• Muscatel Raisins in Bunches, for desserts, in small boxes of only 6 lb. and upwards.
  • Jordan Almonds in small boxes.
  • Almonds a la Princesse, or Soft-shelled Almonds.
  • Spanish Green Grapes, in bunches and jars.
  • Pistatio [sic] Nuts and Pomegranates.
  • Oranges, and other Green Fruits.
  • Dried apples and pears
  • French Plums, in the highest state of perfection, and of the most exquisite flavour.
  • Imperial Plums, in beautiful small square baskets.
  • Prunes de Pistole, in ditto.
  • A variety of French and Italian Liqueurs.
  • Dried Cherries, Apricots, Peaches, Pears, and Cherries in Brandy.
  • Green Truffles, Conserve of Tomatoes, prepared by the celebrated Monsieur Appert.
  • Mirabelle Plums, Apricots, Green-Gages, Cherries, and other Fruits for Tarts in bottles.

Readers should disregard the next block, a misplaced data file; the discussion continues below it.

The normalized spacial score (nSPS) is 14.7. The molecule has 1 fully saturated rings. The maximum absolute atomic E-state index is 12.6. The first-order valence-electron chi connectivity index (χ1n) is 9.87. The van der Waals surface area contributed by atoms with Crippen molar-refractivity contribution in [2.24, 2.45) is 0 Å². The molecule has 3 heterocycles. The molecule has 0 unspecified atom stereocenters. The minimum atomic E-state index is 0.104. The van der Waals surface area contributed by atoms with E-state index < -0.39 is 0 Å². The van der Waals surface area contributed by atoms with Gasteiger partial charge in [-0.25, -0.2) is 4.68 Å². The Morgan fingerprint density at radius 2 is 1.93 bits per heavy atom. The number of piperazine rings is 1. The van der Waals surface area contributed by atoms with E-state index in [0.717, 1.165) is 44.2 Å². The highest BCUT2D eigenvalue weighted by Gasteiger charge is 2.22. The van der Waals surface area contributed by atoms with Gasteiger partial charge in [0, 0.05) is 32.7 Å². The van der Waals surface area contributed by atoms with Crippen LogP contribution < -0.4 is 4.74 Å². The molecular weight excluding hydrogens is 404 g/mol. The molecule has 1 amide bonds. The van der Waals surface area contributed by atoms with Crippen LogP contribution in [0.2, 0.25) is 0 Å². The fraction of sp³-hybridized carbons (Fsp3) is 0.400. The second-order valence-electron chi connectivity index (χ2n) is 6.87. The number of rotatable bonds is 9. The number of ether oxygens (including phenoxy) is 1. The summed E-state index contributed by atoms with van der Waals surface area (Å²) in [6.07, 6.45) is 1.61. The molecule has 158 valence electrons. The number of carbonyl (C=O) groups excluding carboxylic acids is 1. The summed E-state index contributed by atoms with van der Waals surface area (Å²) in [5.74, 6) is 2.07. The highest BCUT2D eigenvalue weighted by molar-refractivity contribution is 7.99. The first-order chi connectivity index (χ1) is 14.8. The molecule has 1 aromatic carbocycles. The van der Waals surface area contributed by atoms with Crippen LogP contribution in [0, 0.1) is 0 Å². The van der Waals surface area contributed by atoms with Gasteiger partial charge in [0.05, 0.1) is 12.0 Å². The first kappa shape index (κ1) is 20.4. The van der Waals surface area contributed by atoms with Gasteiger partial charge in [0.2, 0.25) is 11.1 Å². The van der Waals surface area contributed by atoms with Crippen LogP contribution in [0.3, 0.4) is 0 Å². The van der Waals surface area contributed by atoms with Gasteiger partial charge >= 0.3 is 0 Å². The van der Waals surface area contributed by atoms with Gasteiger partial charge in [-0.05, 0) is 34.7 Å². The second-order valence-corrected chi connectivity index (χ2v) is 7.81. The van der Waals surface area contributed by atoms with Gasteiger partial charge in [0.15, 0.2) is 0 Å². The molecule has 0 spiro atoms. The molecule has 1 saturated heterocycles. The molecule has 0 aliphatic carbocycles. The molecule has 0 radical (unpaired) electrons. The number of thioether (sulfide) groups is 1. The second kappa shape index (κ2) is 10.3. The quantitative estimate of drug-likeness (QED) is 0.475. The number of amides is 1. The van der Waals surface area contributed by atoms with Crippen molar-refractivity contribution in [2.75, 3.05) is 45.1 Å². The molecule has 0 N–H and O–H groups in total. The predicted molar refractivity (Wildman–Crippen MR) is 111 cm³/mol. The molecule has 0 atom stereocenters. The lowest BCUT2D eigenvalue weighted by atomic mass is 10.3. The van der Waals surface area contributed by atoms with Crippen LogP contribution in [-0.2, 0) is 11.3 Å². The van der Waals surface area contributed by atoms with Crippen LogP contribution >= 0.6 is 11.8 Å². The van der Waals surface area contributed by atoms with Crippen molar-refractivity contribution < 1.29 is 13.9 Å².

• A great variety of Dried Vegetables, from Monsieur Malliez
  • Beautiful young preserved West India Ginger, in bottles and jars of all sizes.
  • The finest West India Tamarinds.
  • West India Green Sweetmeats.
  • West India Green Limes.
  • Guava Jelly.
  • Haricots,Rouge et Blanc.
  • Artichoke Bottoms, Eschalottes, Basolie, Champignons,and other articles invariably used in all made dishes in France.
  • A great variety of the different compound French Vinaigres et Moutards, from M. Bordin (Vinaigrier du Roi.)
  • Bon Bons — Beautiful specimens of French Confectionary — Sugar Figures and Mottoes of all kinds, from Paris.
  • Chocolate de Santé, and other kinds: et Baton Royal, from Monsieur Dumont.